I’ve been talking with a former BPer who now works in a major league front office about minor league equivalences — specifically, the PECOTA projection for Thomas Hickman, an outfielder in the Marlins system who had a good debut for the Marlins’ Gulf Coast League affiliate last season. PECOTA forecasts a .414 major league equivalent slugging average for Hickman this year, which might seem generous for a relatively unheralded 19-year-old.
It’s fairly easy to see how PECOTA comes to this conclusion. Clay’s numbers say that Hickman posted a .395 equivalent slugging average (EqSLG) last year, and PECOTA simply thinks that the natural growth that a 19-year-old can be expected to experience will outweigh any regression to the mean, causing his EqSLG to rise by about 20 points. How the DTs had him at a .395 EqSLG is another question, considering that his raw, untranslated slugging average was .411, until you look at the fact that the entire GCL Marlins team hit just .227/.297/.299 at home; Hickman was a couple of standard deviations above the norm.
The bigger question, though — even assuming that PECOTA and the DTs did their job perfectly — is whether Hickman would actually post a .414 EqSLG in the majors next year if the Marlins said “here kid, the job is yours” on Opening Day and never looked back. This doesn’t just apply to Hickman, of course, but to any minor leaguer who is far enough down the food chain. Wouldn’t the player struggle if he was promoted to the majors (or for that matter, to an advanced league like Triple-A) so prematurely?
Both PECOTA and the DTs are formed from empirical data, and empirically, players just about never go straight from the Gulf Coast League to the majors. So the way that the DTs work is through an iterative process. There are plenty of players that go from Double-A or Triple-A to the majors, so the DTs look at how those players have progressed, then compares how players performed at Double-A and full-season A-Ball, then compares them at full-season A-Ball and short-season A-Ball, and so forth, until you get all the way down to the rookie leagues. This process is done very, very carefully, but even if it’s performed optimally, you still have a process analogous to what happens when a document gets faxed back and forth several times, where there’s a lot of blurring around the edges.
In real life, major league organizations probably do promote their players in a reasonably optimal fashion, accounting for both their physical/statistical attributes and perhaps their psychological makeups. Since the DTs are based on this real life data, they wind up adopting this assumption — that a player’s development is handled in a more-or-less competent way. If a player like Hickman was promoted too aggressively, giving him far too much learning to do and perhaps making him feel like a failure, or too conservatively, leaving him bored and frustrated and unable to hone his skills against better competition, there is no guarantee that he’d match his PECOTA.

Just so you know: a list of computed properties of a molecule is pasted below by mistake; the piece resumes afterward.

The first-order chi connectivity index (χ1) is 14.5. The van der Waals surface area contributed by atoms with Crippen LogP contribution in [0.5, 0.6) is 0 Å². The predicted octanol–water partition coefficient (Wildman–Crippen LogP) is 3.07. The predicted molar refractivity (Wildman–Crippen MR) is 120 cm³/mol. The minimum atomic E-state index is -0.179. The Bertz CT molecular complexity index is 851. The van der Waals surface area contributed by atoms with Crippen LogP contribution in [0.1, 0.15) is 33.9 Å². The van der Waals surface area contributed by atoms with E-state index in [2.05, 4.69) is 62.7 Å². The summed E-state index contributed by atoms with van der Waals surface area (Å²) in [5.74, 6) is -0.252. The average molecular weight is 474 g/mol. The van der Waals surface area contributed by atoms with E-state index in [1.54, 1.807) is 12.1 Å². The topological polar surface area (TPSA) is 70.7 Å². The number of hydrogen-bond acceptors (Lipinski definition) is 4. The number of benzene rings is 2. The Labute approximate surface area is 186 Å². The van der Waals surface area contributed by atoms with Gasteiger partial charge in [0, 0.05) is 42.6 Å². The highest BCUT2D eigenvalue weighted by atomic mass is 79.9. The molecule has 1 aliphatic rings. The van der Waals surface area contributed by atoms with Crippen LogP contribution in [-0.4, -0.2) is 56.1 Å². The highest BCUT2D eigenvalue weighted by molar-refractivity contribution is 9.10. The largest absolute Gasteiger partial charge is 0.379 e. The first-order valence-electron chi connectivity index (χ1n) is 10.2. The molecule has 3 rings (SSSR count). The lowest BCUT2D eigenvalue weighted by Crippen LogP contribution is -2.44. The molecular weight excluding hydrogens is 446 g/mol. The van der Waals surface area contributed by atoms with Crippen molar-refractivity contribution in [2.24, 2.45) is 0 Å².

In other words, what you probably have is something like this:
These numbers are wild flippin’ guesses, but the point is that Hickman might be penalized if his promotion was handled inappropriately. He might also get a very small bonus over his PECOTA projection if his promotion was handled optimally, since some minor leaguers in the historical data set probably haven’t been.
Of course, we don’t know that Greensboro, say, is the best destination for Hickman. He could be one of those special kids that would be more helped than harmed by a more aggressive promotion, or one of those kids who benefits from really mastering a level before he moves on. We also don’t know what this means for his long-term development. Maybe he’d struggle if promoted straight to Triple-A next year but would wind up benefiting in the long run, or maybe he’d end up with some permanent psychological scars and some lost development time that he’d never get back.
What we could do is run a separate PECOTA projection for Hickman at every level, sort of like I’ve tried to do above, but even that doesn’t remove the ambiguity completely: can a major league equivalency really be called a major league equivalancy if a player couldn’t actually produce those numbers in the major leagues? Perhaps for very young players, MLEs need to be thought of more as sort of the track that a player is on versus the literal truth — what we might call Major League Pace (MLP). IQ scores work sort of like this, since they’re adjusted for age. An 8-year-old with an IQ of 140 would probably not beat an adult with an IQ of 120 at a game of chess, but he’d be “on pace” to do so when he was an adult himself.
You might even say that Hickman’s projection in, say, 2011 (which is also very good) is arguably more reliable than his projection for 2007, since by that point essentially all of his comparables had advanced to majors, or to leagues like Triple-A and Double-A that allow for easier apples-to-apples comparison with the majors. PECOTA thinks that David Wright, for example, is a good comparable for Hickman. Wright has obviously done fine for himself against major league competition — but we don’t know what he would have done if he’d tried to face major leaguers at age 19.